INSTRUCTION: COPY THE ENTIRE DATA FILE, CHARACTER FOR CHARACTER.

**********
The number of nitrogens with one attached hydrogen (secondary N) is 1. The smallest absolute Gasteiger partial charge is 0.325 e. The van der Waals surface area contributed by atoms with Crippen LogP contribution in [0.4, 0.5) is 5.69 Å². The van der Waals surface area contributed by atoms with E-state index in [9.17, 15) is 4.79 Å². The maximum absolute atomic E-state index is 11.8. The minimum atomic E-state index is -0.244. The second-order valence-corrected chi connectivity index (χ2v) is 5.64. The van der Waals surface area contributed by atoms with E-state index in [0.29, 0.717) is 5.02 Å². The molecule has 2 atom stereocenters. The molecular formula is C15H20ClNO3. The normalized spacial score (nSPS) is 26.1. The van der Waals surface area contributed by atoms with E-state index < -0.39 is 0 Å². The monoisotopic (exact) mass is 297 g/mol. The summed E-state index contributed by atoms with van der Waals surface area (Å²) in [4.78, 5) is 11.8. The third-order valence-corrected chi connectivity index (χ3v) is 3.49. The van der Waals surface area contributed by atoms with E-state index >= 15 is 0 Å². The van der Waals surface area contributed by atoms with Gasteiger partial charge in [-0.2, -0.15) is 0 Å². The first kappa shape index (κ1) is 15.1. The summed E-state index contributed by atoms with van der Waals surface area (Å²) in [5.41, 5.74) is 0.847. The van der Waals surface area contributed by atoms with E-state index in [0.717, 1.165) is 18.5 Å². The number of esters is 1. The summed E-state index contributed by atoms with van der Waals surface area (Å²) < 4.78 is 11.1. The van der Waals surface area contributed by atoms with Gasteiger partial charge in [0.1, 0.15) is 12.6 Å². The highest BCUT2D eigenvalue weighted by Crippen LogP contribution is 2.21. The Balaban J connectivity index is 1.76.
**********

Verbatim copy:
The number of nitrogens with one attached hydrogen (secondary N) is 1. The smallest absolute Gasteiger partial charge is 0.325 e. The van der Waals surface area contributed by atoms with Crippen LogP contribution in [0.4, 0.5) is 5.69 Å². The van der Waals surface area contributed by atoms with E-state index in [9.17, 15) is 4.79 Å². The maximum absolute atomic E-state index is 11.8. The minimum atomic E-state index is -0.244. The second-order valence-corrected chi connectivity index (χ2v) is 5.64. The van der Waals surface area contributed by atoms with E-state index in [0.29, 0.717) is 5.02 Å². The molecule has 2 atom stereocenters. The molecular formula is C15H20ClNO3. The normalized spacial score (nSPS) is 26.1. The van der Waals surface area contributed by atoms with E-state index < -0.39 is 0 Å². The monoisotopic (exact) mass is 297 g/mol. The summed E-state index contributed by atoms with van der Waals surface area (Å²) in [4.78, 5) is 11.8. The third-order valence-corrected chi connectivity index (χ3v) is 3.49. The van der Waals surface area contributed by atoms with E-state index >= 15 is 0 Å². The van der Waals surface area contributed by atoms with Gasteiger partial charge in [-0.2, -0.15) is 0 Å². The first kappa shape index (κ1) is 15.1. The summed E-state index contributed by atoms with van der Waals surface area (Å²) in [5.41, 5.74) is 0.847. The van der Waals surface area contributed by atoms with E-state index in [0.717, 1.165) is 18.5 Å². The number of esters is 1. The summed E-state index contributed by atoms with van der Waals surface area (Å²) < 4.78 is 11.1. The van der Waals surface area contributed by atoms with Gasteiger partial charge in [0.1, 0.15) is 12.6 Å². The highest BCUT2D eigenvalue weighted by Crippen LogP contribution is 2.21. The Balaban J connectivity index is 1.76.